Editor's Note: OWC is so proud to see how engaged our local students are in the watershed. Read all about the first annual Earth Day Symposium led by our youngest Board member and University of Lethbridge student, Antoine!
On April 10th, 2018 the University of Lethbridge hosted a student-led Earth Day Symposium. This was the first earth day event that has occurred in while at the University of Lethbridge. This event was led by Antoine Gendron, a student and OWC board member, and his peers Kelsey Turner, Cass Klaas, Alix King, and Bryce Baker from Uvolunteer. Further recognition needs to go out to Uvolunteer, the Teaching Center, Presidents office and all the other people who guided me to sources for their help in making this symposium possible.
"My goal was to connect people to people and people to ideas. If we can all find little ways to contribute and do what we can, the changes will come."
~ Antoine Gendron
The idea for the Earth Day event began last April when OWC hosted their Southern Alberta Water Charter signing day. As the new school year started in the fall, we gathered a few helpers and met to discuss what we wanted this event to focus on. Our main goals for this event were to build connections among students, faculty, and community organizations, as well as to highlight the Earth and success stories from people and research that have contributed to the sustainability and amazing diversity and nature of our planet. We wanted to hear success stories, prevalent issues, and research ideas from faculty members, staff, students, and community organizations. Our goal was to create conversations that were positive to encourage people to continue their efforts in making changes to help the environment and encourage others to join in. We also wanted people to have opportunities to see what is being done and partner with organizations and research if the chance allowed.
There were many speakers and booths at the event:
- Professor Philip Bonnaventure was our keynote speaker with a talk on permafrost and climate change.
- Dr. Maura Hanrahan presented on Mi’Kmaq and Meat in the Modern Era.
- Shannon Frank from OWC came and gave an inspiring "How to tackle all these environment problems?" presentation.
- The City of Lethbridge discussed their sustainability initiatives.
- Phil Dyck, the manager for the grounds and motors vehicle at U of L, brought awareness to the Bio Swales, their purpose on campus, and how to avoid walking in those areas.
- Dr. Nick Savidov, from the Lethbridge College, came to talk about Aquaponics.
- Dr. Stefan Kienzle, of the department of geography, brought his expertise on wildlife conservation.
- Environment Lethbridge shared their recommendations.
- Bill Spenceley from Flexahopper, a plastics company, talked about his initiatives for solar power and how he is being innovative with his company to make it more sustainable.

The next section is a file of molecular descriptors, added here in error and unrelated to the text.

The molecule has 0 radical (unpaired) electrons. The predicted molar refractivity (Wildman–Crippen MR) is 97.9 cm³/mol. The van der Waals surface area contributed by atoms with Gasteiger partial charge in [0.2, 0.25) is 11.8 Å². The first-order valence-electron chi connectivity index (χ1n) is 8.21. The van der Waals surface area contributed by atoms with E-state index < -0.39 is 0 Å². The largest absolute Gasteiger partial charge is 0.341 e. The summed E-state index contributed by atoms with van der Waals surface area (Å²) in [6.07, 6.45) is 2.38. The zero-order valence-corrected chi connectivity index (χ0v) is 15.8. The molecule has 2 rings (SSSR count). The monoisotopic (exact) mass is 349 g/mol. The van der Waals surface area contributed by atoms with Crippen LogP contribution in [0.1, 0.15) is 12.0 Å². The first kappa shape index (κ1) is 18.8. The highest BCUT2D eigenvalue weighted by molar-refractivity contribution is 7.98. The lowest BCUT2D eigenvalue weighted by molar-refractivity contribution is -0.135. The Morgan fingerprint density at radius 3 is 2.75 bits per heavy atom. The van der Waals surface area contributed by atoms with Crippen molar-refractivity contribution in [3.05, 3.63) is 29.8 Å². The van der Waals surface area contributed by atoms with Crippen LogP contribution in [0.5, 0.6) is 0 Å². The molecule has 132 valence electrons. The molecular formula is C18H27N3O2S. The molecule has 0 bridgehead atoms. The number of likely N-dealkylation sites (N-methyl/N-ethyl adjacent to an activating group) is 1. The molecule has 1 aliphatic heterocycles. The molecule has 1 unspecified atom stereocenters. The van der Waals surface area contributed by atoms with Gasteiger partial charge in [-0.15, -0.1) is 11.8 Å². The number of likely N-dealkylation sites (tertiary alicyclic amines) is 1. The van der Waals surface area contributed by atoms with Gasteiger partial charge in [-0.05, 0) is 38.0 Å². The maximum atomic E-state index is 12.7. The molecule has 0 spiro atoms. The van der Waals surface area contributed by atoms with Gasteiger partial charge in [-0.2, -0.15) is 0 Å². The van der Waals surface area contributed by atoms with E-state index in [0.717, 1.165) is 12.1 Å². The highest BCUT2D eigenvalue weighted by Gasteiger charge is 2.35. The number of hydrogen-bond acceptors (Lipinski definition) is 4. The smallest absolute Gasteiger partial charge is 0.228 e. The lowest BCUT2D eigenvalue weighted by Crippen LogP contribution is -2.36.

- Lastly, KEPA brought us multiple reports on important environmental issues.
I was amazed at the quality of speakers that shared, and the diversity of content we got to hear. Even though it was broad in content, everything remained central to the environment. I was very pleased to be able to listen in to each speaker and have talks that were not all scientific, but incorporated social sciences, economics, etc. My hope is to expand on the quality for next year and give more time to share and have conversations in between talks.
At the event we also had booths. UVolunteer, Co-op and Careers Office, two arts students, a forest fire booth from students in Enviro 2000, Purple Carrot, and Lethbridge Sustainable Living Association all had booths set up. Their main focus was to share environmental sustainability and opportunities surrounding work or initiatives in the environmental field. One of the booths was from a group of students taking Environmental Science 2000. Colton Black, Suhail Qayamali, Giancarlo Zaghini, and I did a literature review on forest fires and their effects. More information will be given in a future blog.
Overall this event was a success; it was inspiring, and offered content that could be taken home and mulled over. Improvements need to occur for next year, but I was pleased at the first turnout. I will be looking for more speakers and organizations that want to present or host a booth to share how they are contributing to our planet, or whether there are issues or research they want to highlight. Some improvements for next year are to have better financial planning for the event, better working sound, and more time for the speakers to present. I also want to have longer breaks in between speakers for conversation to occur.
My goal was to connect people to people and people to ideas. If we can all find little ways to contribute and do what we can, the changes will come. I hope that next year even more people will be interested in this event, and that more come to attend and listen to all the quality speakers this city has.